The life cycle of a professional negligence claim

Lockton provides advice on how to handle a negligence claim

If a client brings a claim against you for professional negligence, it can seem daunting and stressful to resolve. Your insurance broker is there to guide you through the process, help alleviate the angst surrounding a claim and support you to achieve the best possible outcome.

While no two claims are exactly the same, you and your broker will carry out four typical phases during the process: identifying, notifying, qualifying and satisfying.


If you do become aware of a claim made against you relating to your services, or you become aware of a circumstance that could lead to a claim, you should contact your broker straight away. The best way to create a smooth claims process for yourself, and often to avoid claims in the first place, is by keeping thorough records of all your dealings with clients, from verbal advice through to documentation. Having your client contact on file makes it much easier for insurers to get the information they need.

Regular, open communication with your insurer, broker and solicitor is key, so that if claims do arise, they are familiar with your business and in turn you are familiar with the steps involved to reach a simple, swift and cost-effective resolution. Simply notifying the relevant parties of a circumstance will not necessarily harm your risk profile or lead to higher premiums at the next renewal, whereas a claim that has been notified late could become difficult and costly to resolve if it has escalated over time.

Awareness and early notification should be embedded in your working practices. An open workplace culture where employees feel they can come forward with concerns or potential issues, rather than ignoring the issue or trying to manage it themselves, will help your business in the long run. Encouraging full disclosure at a very early stage allows all parties involved to identify the extent of the issue and work towards a resolution.

If your relationship with the claimant is strong and remains generally amicable, the most important thing is to maintain that goodwill as best you can throughout the process. If the relationship has completely broken down, it can make the claims process more difficult.


After you have reported the claim to your broker, they will appoint a claims advocate who will notify your insurer and send them your policy details. Insurers will request further claim details to establish a fuller picture of the events and parties involved. Sometimes, they will also ask to hear your perspective on the case, whether you think you do have any liability and how much a potential loss could be. Your claims advocate will guide you through the process.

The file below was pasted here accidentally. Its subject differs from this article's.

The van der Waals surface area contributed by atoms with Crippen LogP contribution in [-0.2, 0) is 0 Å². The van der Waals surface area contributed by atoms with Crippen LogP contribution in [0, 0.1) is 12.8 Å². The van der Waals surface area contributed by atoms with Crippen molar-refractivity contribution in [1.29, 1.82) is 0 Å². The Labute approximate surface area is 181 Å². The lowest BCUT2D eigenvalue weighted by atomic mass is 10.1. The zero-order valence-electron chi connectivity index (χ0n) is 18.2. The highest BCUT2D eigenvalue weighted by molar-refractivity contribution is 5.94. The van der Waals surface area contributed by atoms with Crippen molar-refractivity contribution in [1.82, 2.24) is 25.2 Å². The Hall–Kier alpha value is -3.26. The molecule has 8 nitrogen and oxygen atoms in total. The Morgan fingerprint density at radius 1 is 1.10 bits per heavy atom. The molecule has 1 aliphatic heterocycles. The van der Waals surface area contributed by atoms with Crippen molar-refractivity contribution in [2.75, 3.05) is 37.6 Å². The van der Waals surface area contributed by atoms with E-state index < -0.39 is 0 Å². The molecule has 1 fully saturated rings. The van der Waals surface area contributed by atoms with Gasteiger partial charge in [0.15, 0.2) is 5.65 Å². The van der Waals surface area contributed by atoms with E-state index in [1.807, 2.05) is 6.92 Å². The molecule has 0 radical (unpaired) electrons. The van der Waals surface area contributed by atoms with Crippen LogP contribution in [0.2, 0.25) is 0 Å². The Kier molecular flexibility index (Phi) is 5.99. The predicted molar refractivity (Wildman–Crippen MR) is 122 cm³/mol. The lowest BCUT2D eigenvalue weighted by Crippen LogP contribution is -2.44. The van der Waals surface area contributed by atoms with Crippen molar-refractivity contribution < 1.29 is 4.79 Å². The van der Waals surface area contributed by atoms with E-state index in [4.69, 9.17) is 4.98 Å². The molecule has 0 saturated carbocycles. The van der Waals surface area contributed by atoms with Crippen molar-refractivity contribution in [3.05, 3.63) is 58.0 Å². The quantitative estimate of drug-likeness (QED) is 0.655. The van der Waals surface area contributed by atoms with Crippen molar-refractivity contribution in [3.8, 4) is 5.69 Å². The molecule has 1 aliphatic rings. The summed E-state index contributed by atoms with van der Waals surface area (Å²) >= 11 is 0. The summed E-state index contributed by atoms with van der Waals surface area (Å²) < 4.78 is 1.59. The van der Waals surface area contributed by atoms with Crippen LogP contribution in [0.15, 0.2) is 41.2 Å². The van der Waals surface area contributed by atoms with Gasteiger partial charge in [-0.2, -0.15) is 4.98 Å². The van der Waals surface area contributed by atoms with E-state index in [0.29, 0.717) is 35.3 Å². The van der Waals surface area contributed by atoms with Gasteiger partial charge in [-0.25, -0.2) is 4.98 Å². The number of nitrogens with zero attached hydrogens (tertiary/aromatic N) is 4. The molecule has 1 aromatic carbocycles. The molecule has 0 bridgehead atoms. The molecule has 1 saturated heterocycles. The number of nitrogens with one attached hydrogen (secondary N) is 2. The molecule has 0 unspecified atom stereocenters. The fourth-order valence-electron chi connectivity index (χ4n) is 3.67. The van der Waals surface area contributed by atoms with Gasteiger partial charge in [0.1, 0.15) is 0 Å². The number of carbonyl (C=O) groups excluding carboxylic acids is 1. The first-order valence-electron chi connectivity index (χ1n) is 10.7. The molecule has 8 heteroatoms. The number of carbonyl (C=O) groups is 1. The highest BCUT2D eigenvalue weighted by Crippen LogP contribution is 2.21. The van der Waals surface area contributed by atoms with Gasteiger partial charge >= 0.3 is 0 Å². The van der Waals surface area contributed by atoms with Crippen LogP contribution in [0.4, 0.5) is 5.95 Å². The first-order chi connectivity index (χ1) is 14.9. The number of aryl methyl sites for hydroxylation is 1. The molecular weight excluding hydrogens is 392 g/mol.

Following notification you are often advised not to communicate with the client without the prior agreement of the insurer. The insurer will usually check any communication before asking you to send it; in many cases they will draft the response for you.

If your claim is particularly large or complex, an external or panel solicitor is usually brought in. Both your broker and the insurer will provide them with the information they need to handle your case and after this they will communicate directly with you. If the claim is smaller, your insurer will generally manage it in-house and your broker will aid them with responses. 

At this stage, you might receive a pre-action protocol letter, in which case you should consult your broker and solicitor on how to proceed. Many claims are resolved without needing to progress to dispute resolution or litigation, so depending on its size and severity, it is possible to end the process here.


Depending on the nature of the claim and on how far the claimant plans to pursue it, the claim could enter a negotiation phase. This usually takes the form of an alternative dispute resolution (ADR): a means of resolving disputes outside of the courts. It is highly likely that a mediation or negotiation of your claim will take place here first; it will only be taken to court as a last resort.

In extreme cases, litigation is the next stage when pre-action protocols and ADRs are unsuccessful. Thankfully, this situation is fairly rare, since taking claims to trial is both costly and time-consuming, with no guarantee of success.

While claims are rarely welcome news, they are always something to learn from. Thorough, open working practices can eliminate the risk of claims in the first place, and if one should arise, they present an opportunity to fine-tune these practices and ensure that, with the right safeguards in place, the same situation is not likely to occur again. Contact your insurance broker to find out how best to manage your exposure and prevent your business from professional indemnity risks.

For more information, please contact Lockton’s dedicated ACCA team on 0117 9065057 or email